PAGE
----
Monkey On Your Back – Meaning and Origin

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Candace Osmond

Candace Osmond studied Advanced Writing & Editing Essentials at MHC. She’s been an International and USA TODAY Bestselling Author for over a decade. And she’s worked as an Editor for several mid-sized publications. Candace has a keen eye for content editing and a high degree of expertise in Fiction.

A monkey on your back means that you’re burdened by a problem, obligation, or some kind of addiction. Think of it as that pesky little critter who won’t let go, no matter how much you try.

Its origin comes from the image of a person carrying an unshakeable amount of anger around, but it’s evolved in usage today. Idioms like this one aren’t meant to have literal meanings. They’re metaphorical expressions we use to communicate in more visual ways.

Read on to learn the deeper meaning behind this phrase and see how to use it in a sentence with examples.

What Is the Meaning of Monkey on My Back?

Monkey On Your Back – Meaning and Origin

To have a monkey on your back means you are grappling with a significant problem or a severe addiction that remains unresolved and is difficult to shake off. Think of it as an enduring burden, much like a persistent monkey clinging tenaciously to your shoulder.

Is It Monkey on My Back or Monkey Off My Back?

The phrase monkey on my back refers to a lingering problem or responsibility, but monkey off my back is about shedding that very burden. It’s the sweet relief you feel when you finally deal with that nagging issue. They’re two sides of the same simian coin.

 Monkey on My Back Origin and Etymology

Monkey on Your Back Ngram
Monkey on your back usage trend.

The origins of this idiom date back to the mid-1800s when it was initially used to describe a person who appeared consistently irritable or angry. However, its contemporary association, particularly with issues like addiction, gained prominence in the mid-20th century.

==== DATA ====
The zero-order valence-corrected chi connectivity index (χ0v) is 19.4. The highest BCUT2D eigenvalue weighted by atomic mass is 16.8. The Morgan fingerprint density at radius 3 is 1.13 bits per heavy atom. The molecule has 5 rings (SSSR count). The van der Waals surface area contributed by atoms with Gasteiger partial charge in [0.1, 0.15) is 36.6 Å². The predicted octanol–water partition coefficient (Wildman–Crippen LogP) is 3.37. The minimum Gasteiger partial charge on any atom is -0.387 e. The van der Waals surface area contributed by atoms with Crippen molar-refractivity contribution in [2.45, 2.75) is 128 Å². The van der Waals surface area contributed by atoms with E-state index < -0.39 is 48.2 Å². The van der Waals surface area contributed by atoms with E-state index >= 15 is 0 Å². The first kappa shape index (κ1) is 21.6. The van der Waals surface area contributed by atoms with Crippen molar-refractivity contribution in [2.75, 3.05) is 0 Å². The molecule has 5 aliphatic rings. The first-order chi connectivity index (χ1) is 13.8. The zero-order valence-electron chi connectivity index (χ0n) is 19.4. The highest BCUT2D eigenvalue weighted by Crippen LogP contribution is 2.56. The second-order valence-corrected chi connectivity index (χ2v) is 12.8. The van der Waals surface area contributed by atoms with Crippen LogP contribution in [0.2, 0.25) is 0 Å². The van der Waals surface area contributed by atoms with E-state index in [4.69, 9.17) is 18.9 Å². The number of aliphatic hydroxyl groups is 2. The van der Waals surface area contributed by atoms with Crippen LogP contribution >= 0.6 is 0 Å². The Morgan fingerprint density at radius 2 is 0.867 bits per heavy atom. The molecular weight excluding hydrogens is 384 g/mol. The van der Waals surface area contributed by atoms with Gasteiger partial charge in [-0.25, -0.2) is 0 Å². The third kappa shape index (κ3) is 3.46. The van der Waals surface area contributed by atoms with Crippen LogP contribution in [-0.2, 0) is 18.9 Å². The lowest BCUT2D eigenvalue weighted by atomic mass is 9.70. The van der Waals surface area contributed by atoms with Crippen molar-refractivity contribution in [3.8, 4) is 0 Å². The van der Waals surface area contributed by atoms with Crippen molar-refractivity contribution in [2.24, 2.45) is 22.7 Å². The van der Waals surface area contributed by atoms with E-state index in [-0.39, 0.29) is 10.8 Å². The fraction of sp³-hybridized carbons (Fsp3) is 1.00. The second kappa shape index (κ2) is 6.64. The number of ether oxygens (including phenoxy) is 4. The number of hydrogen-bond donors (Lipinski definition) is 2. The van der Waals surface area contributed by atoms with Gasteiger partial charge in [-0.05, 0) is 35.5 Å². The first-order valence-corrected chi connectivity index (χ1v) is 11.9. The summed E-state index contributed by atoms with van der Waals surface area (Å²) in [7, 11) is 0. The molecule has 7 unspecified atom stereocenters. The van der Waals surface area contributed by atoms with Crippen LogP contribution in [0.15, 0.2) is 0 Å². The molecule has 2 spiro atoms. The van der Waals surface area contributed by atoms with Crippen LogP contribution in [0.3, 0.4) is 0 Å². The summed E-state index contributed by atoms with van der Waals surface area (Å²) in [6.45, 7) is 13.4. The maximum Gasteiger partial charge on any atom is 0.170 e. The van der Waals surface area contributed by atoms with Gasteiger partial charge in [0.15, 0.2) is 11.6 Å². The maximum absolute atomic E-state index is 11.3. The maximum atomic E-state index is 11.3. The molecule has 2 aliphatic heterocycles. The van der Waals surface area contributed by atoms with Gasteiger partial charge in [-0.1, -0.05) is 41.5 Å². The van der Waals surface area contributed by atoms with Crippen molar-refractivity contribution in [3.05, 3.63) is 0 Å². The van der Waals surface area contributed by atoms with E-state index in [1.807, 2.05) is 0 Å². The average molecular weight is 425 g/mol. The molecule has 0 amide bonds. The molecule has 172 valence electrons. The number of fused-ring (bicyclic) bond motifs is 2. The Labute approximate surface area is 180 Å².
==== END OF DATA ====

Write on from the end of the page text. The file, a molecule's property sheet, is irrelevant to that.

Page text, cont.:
There is also an Aesop’s Fable about a monkey riding on a dolphin’s back. In the story, the dolphin initially mistook the monkey for a man and helped it but later had to find a way to remove the monkey when realizing its true identity. Some suggest that the idiom may have drawn inspiration from this tale.

Another potential origin for this idiom is its association with the devil. Throughout history, monkeys have been linked to evil forces, including the devil and heresy, possibly due to their distorted resemblance to humans. Additionally, the devil has occasionally been depicted as a distorted, monkey-like creature riding on a person’s back.

References to a monkey on one’s back can be found in various literary works, including Sinbad’s tales. However, these references are not necessarily more likely to be the origin than any other, possibly alluding to an earlier source.

It is worth noting that in Eastern symbolism, the monkey symbolizes a distracted mind, which aligns with the idiom’s concept due to the monkey’s incessant chatter.

Monkey on Your Back Synonyms

  • Albatross around your neck
  • Weight on your shoulders
  • Cross to bear
  • Bugbear
  • Heavy load

Examples of Monkey on My Back in a Sentence

Monkey On Your Back – Meaning and Origin 1

  • The constant pressure of her personal assistant job felt like a monkey on her back.
  • I’ve finally quit smoking; I got that monkey off my back.
  • Isn’t it time you address that monkey on your back and talk to your father about what happened that day so many years ago?
  • For years, that secret of what he did felt like a monkey on Andy’s back.
  • The burden of being a hero to the world was like a monkey on his back.
  • Dealing with her mother’s addictions was a constant monkey on her back for her entire childhood.
  • Dave’s finally in therapy, addressing the monkey on his back.
  • For Lily, her crippling debt was the monkey on her back she wished she could shake off.

Get That Monkey Off Your Back

Monkey on your back is a quirky idiom, pulling visuals from the animal kingdom to capture human struggles and burdens. Now that you’ve conquered this one, swing over to the site and read my other idiomatic guides!

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